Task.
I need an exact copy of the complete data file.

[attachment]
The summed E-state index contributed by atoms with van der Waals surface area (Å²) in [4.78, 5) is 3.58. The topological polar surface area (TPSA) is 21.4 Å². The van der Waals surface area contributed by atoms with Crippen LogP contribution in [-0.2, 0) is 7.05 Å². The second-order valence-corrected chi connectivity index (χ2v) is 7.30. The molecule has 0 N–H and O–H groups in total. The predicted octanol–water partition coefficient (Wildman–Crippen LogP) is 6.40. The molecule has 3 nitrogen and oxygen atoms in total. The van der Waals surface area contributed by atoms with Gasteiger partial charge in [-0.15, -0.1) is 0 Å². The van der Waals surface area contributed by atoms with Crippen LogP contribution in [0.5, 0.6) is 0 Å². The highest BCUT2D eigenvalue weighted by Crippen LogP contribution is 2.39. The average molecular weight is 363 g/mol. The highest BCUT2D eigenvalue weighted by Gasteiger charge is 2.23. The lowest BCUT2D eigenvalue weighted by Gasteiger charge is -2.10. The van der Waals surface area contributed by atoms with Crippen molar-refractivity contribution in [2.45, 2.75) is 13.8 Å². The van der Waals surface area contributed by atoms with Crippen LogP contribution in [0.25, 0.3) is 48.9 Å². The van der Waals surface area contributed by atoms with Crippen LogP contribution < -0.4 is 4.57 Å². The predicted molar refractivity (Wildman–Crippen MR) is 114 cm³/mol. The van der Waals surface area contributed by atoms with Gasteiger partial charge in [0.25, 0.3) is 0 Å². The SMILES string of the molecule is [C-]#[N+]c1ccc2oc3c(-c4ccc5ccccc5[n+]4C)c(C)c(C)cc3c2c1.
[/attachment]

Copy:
The summed E-state index contributed by atoms with van der Waals surface area (Å²) in [4.78, 5) is 3.58. The topological polar surface area (TPSA) is 21.4 Å². The van der Waals surface area contributed by atoms with Crippen LogP contribution in [-0.2, 0) is 7.05 Å². The second-order valence-corrected chi connectivity index (χ2v) is 7.30. The molecule has 0 N–H and O–H groups in total. The predicted octanol–water partition coefficient (Wildman–Crippen LogP) is 6.40. The molecule has 3 nitrogen and oxygen atoms in total. The van der Waals surface area contributed by atoms with Gasteiger partial charge in [-0.15, -0.1) is 0 Å². The van der Waals surface area contributed by atoms with Crippen LogP contribution in [0.5, 0.6) is 0 Å². The highest BCUT2D eigenvalue weighted by Crippen LogP contribution is 2.39. The average molecular weight is 363 g/mol. The highest BCUT2D eigenvalue weighted by Gasteiger charge is 2.23. The lowest BCUT2D eigenvalue weighted by Gasteiger charge is -2.10. The van der Waals surface area contributed by atoms with Crippen molar-refractivity contribution in [2.45, 2.75) is 13.8 Å². The van der Waals surface area contributed by atoms with Crippen LogP contribution in [0.25, 0.3) is 48.9 Å². The van der Waals surface area contributed by atoms with Crippen LogP contribution < -0.4 is 4.57 Å². The predicted molar refractivity (Wildman–Crippen MR) is 114 cm³/mol. The van der Waals surface area contributed by atoms with Gasteiger partial charge in [0.25, 0.3) is 0 Å². The SMILES string of the molecule is [C-]#[N+]c1ccc2oc3c(-c4ccc5ccccc5[n+]4C)c(C)c(C)cc3c2c1.